[Image courtesy of apublicdefender]
In many communities, voter rolls are used as part of the database for calls to jury duty. Recently, the relationship between the jury box and the voting booth has been significant in the other direction as well.
Albemarle County (Charlottesville), VA is one of the latest jurisdictions to use jury excusal forms as material for a check of the voter list. According to NewsPlex:
The Albemarle County Electoral Board wants to clean up its voter rolls, but it’s not happening without some controversy.
“This is not the time to be complacent and think, ‘Oh, everything’s OK,’ when someone’s vote is at stake,” said Clara Belle Wheeler, a member of the Albemarle County Electoral Board.
Wheeler is behind the push to purge the county’s list of ineligible voters. This spring, she and fellow electoral board member Alan Swinger submitted a court order to sift through 450 excused jury questionnaires to match them with voter records.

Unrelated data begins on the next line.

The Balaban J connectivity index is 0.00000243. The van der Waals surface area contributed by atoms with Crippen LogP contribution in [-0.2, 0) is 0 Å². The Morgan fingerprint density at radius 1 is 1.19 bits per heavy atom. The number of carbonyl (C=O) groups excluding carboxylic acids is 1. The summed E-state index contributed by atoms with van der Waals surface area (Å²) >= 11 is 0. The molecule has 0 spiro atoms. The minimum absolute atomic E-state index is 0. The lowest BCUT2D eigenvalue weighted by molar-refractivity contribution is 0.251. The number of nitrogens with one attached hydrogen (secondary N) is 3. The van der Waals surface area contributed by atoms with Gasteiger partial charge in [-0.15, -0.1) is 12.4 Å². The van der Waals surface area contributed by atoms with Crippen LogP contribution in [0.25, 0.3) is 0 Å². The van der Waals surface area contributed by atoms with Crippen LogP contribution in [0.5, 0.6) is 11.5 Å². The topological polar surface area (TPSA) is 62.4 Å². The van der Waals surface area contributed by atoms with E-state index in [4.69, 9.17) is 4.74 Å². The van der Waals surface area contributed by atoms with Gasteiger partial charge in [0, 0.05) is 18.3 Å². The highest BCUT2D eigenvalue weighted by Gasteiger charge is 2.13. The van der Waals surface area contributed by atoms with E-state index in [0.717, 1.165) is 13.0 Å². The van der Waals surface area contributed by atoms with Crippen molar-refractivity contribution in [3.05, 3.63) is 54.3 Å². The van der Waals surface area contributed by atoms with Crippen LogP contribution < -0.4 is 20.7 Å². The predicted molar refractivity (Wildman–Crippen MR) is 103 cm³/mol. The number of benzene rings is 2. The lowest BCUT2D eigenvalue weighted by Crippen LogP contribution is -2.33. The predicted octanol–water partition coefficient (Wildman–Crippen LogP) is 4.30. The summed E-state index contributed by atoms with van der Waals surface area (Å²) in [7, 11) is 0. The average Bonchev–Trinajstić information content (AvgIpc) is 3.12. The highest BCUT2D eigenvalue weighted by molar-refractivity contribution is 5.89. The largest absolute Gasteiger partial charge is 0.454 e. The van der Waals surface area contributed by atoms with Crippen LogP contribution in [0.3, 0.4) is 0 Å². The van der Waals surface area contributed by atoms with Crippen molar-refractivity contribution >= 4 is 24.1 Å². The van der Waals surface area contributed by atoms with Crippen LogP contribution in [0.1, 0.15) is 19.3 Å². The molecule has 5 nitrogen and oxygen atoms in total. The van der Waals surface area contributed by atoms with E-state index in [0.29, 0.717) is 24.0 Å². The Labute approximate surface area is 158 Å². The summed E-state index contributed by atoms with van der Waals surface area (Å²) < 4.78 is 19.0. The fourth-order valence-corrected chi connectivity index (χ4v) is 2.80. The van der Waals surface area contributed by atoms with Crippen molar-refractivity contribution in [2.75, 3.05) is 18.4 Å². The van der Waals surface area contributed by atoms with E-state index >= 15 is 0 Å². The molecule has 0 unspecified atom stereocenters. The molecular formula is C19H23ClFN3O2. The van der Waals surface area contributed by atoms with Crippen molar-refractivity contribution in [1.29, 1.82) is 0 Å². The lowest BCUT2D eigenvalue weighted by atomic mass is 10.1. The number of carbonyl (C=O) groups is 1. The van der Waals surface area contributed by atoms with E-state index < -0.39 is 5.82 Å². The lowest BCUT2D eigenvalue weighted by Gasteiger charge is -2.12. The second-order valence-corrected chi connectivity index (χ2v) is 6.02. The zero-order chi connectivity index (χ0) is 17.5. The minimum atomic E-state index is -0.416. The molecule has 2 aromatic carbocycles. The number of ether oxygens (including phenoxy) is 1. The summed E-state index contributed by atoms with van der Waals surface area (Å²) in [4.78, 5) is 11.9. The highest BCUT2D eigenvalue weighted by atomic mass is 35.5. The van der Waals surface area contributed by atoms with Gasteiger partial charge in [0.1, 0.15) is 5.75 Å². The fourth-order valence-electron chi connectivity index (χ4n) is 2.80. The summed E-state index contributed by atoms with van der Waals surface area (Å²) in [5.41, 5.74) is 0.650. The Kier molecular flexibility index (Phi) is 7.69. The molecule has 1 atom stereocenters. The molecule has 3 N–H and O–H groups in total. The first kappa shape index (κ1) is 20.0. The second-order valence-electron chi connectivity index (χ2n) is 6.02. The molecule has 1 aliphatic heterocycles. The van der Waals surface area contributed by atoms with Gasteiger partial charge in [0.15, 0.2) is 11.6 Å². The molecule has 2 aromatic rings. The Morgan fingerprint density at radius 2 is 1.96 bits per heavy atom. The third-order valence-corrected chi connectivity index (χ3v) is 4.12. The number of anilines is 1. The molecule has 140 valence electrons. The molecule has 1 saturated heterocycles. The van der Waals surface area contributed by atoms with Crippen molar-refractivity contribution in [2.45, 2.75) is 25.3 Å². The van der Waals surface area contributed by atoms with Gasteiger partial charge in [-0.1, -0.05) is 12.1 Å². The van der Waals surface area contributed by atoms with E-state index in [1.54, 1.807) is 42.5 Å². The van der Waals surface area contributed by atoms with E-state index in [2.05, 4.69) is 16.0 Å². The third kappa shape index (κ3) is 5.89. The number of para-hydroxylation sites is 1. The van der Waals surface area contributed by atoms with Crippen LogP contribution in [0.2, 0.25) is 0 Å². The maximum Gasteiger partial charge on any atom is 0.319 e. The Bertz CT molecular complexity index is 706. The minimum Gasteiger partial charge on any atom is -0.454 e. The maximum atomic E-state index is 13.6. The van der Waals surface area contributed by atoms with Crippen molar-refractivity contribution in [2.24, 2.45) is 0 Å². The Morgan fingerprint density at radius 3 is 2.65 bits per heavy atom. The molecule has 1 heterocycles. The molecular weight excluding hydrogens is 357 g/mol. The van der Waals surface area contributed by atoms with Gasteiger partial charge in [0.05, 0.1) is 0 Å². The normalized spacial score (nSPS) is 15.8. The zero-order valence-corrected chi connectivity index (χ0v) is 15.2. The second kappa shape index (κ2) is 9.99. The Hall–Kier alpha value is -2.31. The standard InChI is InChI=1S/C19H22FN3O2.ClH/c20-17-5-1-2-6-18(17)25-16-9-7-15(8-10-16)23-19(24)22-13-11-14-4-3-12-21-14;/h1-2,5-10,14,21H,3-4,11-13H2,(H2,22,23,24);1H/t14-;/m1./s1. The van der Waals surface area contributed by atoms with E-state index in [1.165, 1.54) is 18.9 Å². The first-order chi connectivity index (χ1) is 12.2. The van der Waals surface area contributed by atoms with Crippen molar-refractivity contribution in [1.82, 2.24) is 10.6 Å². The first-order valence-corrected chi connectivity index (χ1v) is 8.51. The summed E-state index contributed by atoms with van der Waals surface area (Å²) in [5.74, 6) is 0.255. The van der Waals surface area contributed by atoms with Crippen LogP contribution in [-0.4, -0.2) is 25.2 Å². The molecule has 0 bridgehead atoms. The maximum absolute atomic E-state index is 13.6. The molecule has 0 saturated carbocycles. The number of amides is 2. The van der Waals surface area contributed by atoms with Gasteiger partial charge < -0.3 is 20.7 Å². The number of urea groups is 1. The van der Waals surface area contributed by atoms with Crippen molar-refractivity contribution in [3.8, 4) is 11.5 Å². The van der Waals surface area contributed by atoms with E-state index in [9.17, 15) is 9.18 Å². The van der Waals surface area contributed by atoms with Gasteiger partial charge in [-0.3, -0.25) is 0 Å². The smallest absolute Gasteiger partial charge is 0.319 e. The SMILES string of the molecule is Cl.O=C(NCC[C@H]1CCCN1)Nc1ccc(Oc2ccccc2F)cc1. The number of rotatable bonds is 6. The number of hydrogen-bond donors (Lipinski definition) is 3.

In a letter to the State Board of Elections last week, Wheeler outlined the results of the comparison. The local board found 159 discrepancies in Albemarle County. Six were non-citizens, three were felons, two were deceased and 148 had relocated.
Of the six non-citizens registered, the commonwealth’s attorney is looking into just four cases of potential voter fraud. The other instances may have been a matter of filling out the questionnaire incorrectly or became American citizens and thus registered voters after filling out the questionnaire.
The three felons on the list registered to vote before being convicted of a crime and have not voted since.
The Albemarle program mirrors similar efforts elsewhere across the country. Florida’s controversial non-citizen purge was in part a reaction to a local TV station report showing that some individuals who had used lack of citizenship as an excuse from jury duty were registered voters. Another group in Wake County (Durham), NC recently used jury forms to challenge the eligibility of over 500 voters.
Efforts like these – as frustrating as they may be for election officials and jury administrators – are yet another example of efforts to use new data sources to broaden the knowledge base for election administration, and especially voter registration.
If nothing else, the growing popularity of these comparisons should be a helpful reminder that our communities take elections AND jury service very seriously – and that any efforts to deceive with regard to one or both could come with very serious consequences.